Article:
CINCY'S 'ROUGH 'EM UP' STRATEGY FAILS TO SLOW WILDCATS AS STREAK MARCHES ON

 

By Ashley Scoby 
If there is a style of play that No. 1 Kentucky hasn’t seen yet, it will probably have to be invented in the next couple weeks. And it still might not be enough to beat the Wildcats.
With a 64-51 win in a Round of 32 wrestling match with Cincinnati, the Wildcats move on to a 36-0 record. It’s the first time in NCAA Division I men’s college basketball that record has been attained, after a 35-0 Wichita State team lost to last year’s eighth-seed, Kentucky.
Cincinnati took the “rough ‘em up” approach while trying to add a “1” to Kentucky’s record on Saturday. But after a first half that included five ties and seven lead changes, the Bearcats’ physical game couldn’t stop the undefeated freight train.
“You’re going against each other every day in practice,” said Willie Cauley-Stein. “It doesn’t really bother us. After the first five minutes, you figure it out. Okay, I can’t just jump up and get it. I got to check the dude before, then go get it. I’m gonna get pushed in the back.”
In that first half, the Bearcats were whistled for nine fouls to Kentucky’s four, and the Wildcats shot 11 free throws to Cincinnati’s zero.
And that was before the real fireworks started.
Kentucky took a 31-24 lead into halftime after ending the last 4:47 of the half on a 10-0 run. That stretch was kick-started by a Devin Booker layup and highlighted by a ferocious Cauley-Stein dunk over Quadri Moore, whose facial expression after falling to the ground underneath the 7-footer made quick rounds on social media.
Cauley-Stein soared up from about four feet away from the basket and seemingly flew to the rim before slamming the ball through. After that dunk, Kentucky never trailed again.
 “Those are just momentum boosts,” said Karl-Anthony Towns, who finished with eight points, all within the first 10 minutes. “Those are something that gives us a lot more energy when you see someone take a lot of hard hits and make it through contact.”
“It might be worse than ole dude from Florida,” Cauley-Stein said of his posterization, one of many this season. “I don’t think they put the kid (Moore) back in the game. It was nasty.”
“Nasty” dunk or no, Kentucky still wasn’t running away with it when chaos broke out early in the second half. With the score at 33-28 in Kentucky’s favor, during a scuffle for a rebound, Cincinnati’s Octavius Ellis bumped Trey Lyles a little too much for his liking, the two chirped at each other, and Aaron Harrison was eventually called for a technical foul for bumping Ellis.
“I think that we rattled them with our physicality,” said Cincinnati’s Jermaine Sanders. “I don’t think they were ready for it. Usually they go against teams that back down, and I think that we were ready for the fight from the beginning to end.”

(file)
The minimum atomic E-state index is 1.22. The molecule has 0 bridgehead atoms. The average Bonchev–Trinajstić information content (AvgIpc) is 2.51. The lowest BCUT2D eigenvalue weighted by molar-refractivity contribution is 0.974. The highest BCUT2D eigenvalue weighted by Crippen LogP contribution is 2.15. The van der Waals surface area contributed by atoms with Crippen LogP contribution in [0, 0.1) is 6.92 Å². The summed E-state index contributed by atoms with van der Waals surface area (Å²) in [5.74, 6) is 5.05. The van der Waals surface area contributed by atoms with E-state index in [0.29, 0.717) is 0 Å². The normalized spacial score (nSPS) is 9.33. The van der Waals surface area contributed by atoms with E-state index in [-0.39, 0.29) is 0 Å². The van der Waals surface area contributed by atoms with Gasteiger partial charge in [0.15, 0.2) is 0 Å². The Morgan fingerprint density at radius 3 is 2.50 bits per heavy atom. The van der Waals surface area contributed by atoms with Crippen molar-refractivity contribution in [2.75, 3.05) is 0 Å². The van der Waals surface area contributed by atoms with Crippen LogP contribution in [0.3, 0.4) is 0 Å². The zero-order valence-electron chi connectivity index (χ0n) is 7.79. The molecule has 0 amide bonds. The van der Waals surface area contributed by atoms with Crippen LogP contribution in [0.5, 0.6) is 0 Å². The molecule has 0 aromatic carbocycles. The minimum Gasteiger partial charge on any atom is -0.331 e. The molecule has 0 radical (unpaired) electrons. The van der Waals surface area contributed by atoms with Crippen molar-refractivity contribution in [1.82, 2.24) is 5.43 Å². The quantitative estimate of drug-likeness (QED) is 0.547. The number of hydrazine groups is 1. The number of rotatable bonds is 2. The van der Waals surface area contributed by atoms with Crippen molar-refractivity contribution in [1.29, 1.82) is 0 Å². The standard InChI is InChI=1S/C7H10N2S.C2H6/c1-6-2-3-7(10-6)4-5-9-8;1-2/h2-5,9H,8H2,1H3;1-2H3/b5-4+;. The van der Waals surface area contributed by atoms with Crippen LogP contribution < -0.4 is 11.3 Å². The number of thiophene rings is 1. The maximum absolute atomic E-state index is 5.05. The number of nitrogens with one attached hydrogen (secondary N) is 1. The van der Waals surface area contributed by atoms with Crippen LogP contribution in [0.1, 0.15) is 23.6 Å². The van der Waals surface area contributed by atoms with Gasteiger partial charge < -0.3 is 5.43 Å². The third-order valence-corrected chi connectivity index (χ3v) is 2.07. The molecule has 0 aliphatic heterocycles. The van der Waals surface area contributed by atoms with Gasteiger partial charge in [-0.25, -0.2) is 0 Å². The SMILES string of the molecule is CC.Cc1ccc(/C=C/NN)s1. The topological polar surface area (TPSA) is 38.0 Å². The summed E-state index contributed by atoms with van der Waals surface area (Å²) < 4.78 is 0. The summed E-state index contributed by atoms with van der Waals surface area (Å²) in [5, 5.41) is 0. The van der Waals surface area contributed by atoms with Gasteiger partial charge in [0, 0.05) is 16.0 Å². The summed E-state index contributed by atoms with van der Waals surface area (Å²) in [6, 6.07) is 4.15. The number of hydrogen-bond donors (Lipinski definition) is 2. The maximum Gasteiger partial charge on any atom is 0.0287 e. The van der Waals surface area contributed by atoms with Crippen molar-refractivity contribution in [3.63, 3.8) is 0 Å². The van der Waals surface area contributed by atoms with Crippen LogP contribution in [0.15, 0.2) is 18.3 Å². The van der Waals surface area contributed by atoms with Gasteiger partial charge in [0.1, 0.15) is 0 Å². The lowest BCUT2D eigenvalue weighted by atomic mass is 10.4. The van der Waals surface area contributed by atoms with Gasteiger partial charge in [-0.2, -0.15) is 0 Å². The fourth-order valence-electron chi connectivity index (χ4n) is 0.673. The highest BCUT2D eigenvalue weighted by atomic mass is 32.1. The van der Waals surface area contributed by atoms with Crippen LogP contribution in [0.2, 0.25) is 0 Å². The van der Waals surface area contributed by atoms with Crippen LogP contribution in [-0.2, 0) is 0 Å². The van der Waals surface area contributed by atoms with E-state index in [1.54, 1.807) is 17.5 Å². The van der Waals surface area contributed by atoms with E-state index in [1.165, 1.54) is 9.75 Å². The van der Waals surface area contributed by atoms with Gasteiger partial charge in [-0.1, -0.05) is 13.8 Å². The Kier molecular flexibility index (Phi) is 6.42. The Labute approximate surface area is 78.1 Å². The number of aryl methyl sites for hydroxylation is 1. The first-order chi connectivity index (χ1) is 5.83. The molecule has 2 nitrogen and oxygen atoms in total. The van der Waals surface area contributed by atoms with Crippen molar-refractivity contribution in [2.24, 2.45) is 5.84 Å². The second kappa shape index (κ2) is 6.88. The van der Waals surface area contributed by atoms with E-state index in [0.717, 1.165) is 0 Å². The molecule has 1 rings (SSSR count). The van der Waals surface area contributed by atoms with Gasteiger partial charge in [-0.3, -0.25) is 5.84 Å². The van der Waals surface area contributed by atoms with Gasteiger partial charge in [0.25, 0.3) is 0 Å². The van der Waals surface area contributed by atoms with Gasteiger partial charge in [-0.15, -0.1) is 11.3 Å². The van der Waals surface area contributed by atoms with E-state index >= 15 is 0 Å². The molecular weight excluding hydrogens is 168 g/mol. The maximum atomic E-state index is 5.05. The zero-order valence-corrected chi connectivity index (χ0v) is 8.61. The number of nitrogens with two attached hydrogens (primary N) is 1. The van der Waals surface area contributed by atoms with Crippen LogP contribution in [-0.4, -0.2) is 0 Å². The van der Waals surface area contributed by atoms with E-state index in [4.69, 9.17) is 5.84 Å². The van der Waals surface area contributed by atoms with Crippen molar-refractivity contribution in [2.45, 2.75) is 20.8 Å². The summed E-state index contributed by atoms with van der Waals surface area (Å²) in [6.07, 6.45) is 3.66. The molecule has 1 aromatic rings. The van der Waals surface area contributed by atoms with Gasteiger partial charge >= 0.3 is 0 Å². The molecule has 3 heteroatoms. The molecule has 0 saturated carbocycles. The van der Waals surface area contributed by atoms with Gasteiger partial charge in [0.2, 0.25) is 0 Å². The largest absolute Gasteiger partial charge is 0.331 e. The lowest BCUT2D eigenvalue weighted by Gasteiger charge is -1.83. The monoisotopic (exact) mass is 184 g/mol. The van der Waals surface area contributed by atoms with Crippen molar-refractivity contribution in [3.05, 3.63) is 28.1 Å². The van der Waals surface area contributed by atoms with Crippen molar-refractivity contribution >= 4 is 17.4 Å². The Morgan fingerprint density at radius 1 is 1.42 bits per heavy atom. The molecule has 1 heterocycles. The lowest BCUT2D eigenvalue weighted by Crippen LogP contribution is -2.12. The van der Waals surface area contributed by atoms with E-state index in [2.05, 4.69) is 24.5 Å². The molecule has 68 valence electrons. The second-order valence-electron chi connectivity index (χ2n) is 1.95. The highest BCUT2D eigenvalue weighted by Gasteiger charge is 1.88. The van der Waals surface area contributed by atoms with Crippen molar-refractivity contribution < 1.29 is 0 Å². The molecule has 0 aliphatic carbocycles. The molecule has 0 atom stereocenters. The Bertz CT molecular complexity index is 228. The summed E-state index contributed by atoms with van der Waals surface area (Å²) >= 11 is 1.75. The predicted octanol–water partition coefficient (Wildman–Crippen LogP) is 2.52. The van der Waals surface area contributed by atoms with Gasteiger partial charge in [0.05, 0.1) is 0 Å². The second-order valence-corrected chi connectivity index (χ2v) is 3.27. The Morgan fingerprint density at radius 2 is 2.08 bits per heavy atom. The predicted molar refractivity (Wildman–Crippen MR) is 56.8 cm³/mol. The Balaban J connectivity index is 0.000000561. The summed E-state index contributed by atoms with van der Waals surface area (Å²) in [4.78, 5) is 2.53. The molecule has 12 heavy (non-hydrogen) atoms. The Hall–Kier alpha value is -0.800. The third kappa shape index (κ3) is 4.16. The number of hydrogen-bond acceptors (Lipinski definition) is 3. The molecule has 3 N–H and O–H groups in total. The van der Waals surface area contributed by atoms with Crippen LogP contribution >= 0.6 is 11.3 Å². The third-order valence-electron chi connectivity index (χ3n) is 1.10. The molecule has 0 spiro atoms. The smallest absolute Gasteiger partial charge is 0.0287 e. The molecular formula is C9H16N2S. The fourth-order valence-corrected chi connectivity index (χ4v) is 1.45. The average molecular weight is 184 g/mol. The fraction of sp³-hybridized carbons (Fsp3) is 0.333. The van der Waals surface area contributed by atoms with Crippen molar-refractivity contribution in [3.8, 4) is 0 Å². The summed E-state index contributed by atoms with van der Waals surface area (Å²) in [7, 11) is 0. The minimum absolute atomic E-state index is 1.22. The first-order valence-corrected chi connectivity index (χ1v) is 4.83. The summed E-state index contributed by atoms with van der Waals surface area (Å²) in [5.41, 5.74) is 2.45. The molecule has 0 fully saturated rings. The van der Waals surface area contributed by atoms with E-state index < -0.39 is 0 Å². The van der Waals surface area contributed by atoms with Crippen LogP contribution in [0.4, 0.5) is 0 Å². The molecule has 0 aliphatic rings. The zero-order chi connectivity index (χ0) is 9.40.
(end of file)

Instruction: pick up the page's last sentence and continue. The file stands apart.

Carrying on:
The teams continued to snap at each other for the rest of the game, even after Kentucky began pulling away. A three-point Kentucky lead with 15:40 to play swelled into a double-digit margin by the 9:32 mark. Andrew Harrison drove to the basket, absorbing contact, and laid in a shot off the glass to give UK the 46-35 advantage. It was all Kentucky from there; Cincinnati missed 12 of its last 18 shots, and two of those makes came in the final minute of the game when the outcome had already been decided.
Kentucky also recorded six of its nine blocks in the second half: “We ain’t blocked shots like that in I can’t even tell you how long,” Cauley-Stein said.
Aaron Harrison finished with 13 points and Trey Lyles had 11 points to go with 11 rebounds, but the Wildcats didn’t exactly light up the scoreboard. They shot 37 percent, including 4-of-15 from behind the arc. Harrison hit three of those in seven attempts.
There wasn’t much finesse to Saturday’s game (which was stuck in a 4-4 tie until the 13:04 mark of the first half). But it was yet another style of play – physical in nature – that Kentucky could check off the list of having faced and defeated.
“What they learned today is we don’t have to shoot the ball well, and we can still survive,” said Kentucky head coach John Calipari. “You just want them going into every game saying, it doesn’t matter what happens. We can still win”
Up next, UK gets the winner of the Maryland-West Virginia game next Thursday in Cleveland. Win No. 37 awaits in the quest to 40.
 


Ashley Scoby is a senior journalism major at the University of Kentucky and a KyForward sports writer. She has reported on the Wildcats for wildcathoops.com, vaughtsviews.com andkysportsreport.com as well as for newspapers in Danville and Glasgow. She will begin a summer internship with Sports Illustrated magazine in New York in June.

Courtesy of KyForward

KyForward.com


Posted on 2015-03-23 by
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